3 Breathing Techniques to Reduce Stress

Breath Rock


Practice these 3 breathing techniques as potent tools for stress reduction.


Stress comes as the fight or flight response. It can be helpful if faced with a serious or life or death situation, but most of the time we feel stress, we are dealing with kids, work, commuting and so on. (Note: even if you are in a life or death situation, conscious breathing can help as you will see below).

Stress brings with it cortisol. I won’t delve too deep into the biological mechanisms of stress here, but we all know by now that there are serious health consequences of long term or chronic stress:

  • Anxiety
  • Depression
  • Sleep problems
  • Cognitive impairment

Too often people seek relief by overeating, eating poorly, or using drugs and alcohol, which can lead to a vicious cycle of stress. Even on any given day, our well being can be significantly impacted by runaway stress.

How is breathing helpful?

Because most of our biological stress response is beyond our conscious control, we have to use the few tools we have to reverse the response. By breathing deeply and slowly, it signals the body that the threat is gone.

Using the breathing techniques below can trigger a calming response in the body, reducing the feeling of anxiety, lowering the heartrate and blood pressure.


Take just a moment to calm yourself. When stress and anxiety start to spin out of control, taking a moment to consciously stop to breathe is a signal to the nervous system. For a few seconds, just try to calm your mind and transition into the technique that works best for you.

It is also important to use diaphragmatic breathing, also called belly breathing. Take deep breaths and your stomach should expand (okay, not technically the stomach, but your abdomen).

Often when we are stressed, our breathing becomes shallow and in the chest. In my case, I even unknowingly hold my breath for periods of time.

Technique #1: Simply Breathe Deep

Often we do not need to employ any specific techniques. Just slowly and deeply breathing will still bring about a state of calm.

Take long, slow breaths in through your nose, and out through your mouth. Continue this for as long as needed. Even a minute or two is enough, and you can do this throughout the day as needed.

It helps to intentionally relax the muscles. People carry tension in different ways, such as clenching their teeth or stomach. Maybe it’s in the shoulders. Just be aware and let the tension in the muscles relax.

I use this technique daily just to gain focus and control and to keep my always active mind in check. It may be in the shower, when my 4 year old is having a fit, when I’m driving, and definately at work!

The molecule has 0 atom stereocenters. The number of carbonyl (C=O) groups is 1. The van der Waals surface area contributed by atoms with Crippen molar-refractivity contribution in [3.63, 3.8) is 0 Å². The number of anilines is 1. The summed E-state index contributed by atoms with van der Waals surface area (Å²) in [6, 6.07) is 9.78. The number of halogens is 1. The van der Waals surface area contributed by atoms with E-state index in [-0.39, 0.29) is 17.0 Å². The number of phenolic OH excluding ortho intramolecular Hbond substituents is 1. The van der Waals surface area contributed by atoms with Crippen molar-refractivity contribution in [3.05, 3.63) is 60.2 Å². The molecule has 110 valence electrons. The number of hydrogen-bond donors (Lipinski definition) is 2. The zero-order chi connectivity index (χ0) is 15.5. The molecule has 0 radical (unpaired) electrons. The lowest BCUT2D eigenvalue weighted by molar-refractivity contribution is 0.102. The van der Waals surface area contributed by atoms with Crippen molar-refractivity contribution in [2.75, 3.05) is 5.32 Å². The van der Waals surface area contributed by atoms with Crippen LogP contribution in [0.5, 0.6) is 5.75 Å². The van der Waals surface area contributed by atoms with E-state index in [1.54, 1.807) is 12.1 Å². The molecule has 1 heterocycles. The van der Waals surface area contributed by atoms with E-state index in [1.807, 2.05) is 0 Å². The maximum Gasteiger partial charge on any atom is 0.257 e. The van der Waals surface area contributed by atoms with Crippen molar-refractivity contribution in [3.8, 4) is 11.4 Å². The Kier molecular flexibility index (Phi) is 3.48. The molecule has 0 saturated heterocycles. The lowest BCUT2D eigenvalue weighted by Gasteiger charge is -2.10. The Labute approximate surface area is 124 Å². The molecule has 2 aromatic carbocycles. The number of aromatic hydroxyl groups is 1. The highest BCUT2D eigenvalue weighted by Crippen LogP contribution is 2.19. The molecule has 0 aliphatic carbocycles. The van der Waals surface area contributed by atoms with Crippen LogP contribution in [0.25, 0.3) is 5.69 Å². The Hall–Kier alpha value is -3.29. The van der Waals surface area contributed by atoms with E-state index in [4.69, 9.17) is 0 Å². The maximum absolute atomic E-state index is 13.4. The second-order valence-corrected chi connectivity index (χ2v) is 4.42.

Technique #2: Box Breathing (or 4×4 method)

This method is similar to the above method, but is more specific.

Breathe in and out slowly, but count to 4 on the inhale, hold for a count of 4, exhale through the mouth for a count of 4, then hold for a count of 4 before inhaling again.

This method is so effective, it is promoted by the military and has even been referred to as the combat breathing technique. It focuses the mind, lowers the heart rate and can increase focus.

Technique #3: The 4-7-8 Technique

This is the most structured of methods. Because of the specificity of the technique, it is probably best when you have time to sit down and concentrate on practicing it.

  • First, hold the tip of your tongue on the roof of your mouth on the ridgeline
  • Breathe in through your nose for a count of 4
  • Hold your breath for a count of 7
  • Exhale through your mouth, around your tongue, making a whoosh sound for a count of 8

Do this for three or four rounds for maximum effect.

Don’t write this method off too quick! For what it is worth, I’ve known people to swear by this method more than any other single method.

It is especially effective when combined with a state of mindfulness or meditative practice.

To sum it up

The best time to address stress and anxiety is before they get out of control, and these will provide you potent tools to combat both.

There are a ton of methods to address stress (and anxiety), but I firmly believe learning effective deep breathing is the first step.

Find what works for you. Some methods will work better in different situations. When I’m driving, I may just focus on slow, deep breaths to control tension. If I’m laying in bed, I may be more focused on progressive relaxation.

These are only a few simple techniques, but there are many out there. They can also be combined with a mindfulness practice or meditation for an even deeper sense of calm. As you practice these, they will become second nature and become more effective. You may also find that you worry less.

In addition, they provide an immediate benefit and can be used right away.

What other breathing techniques have helped you to reduce stress?


Photo by Shawn Rossi


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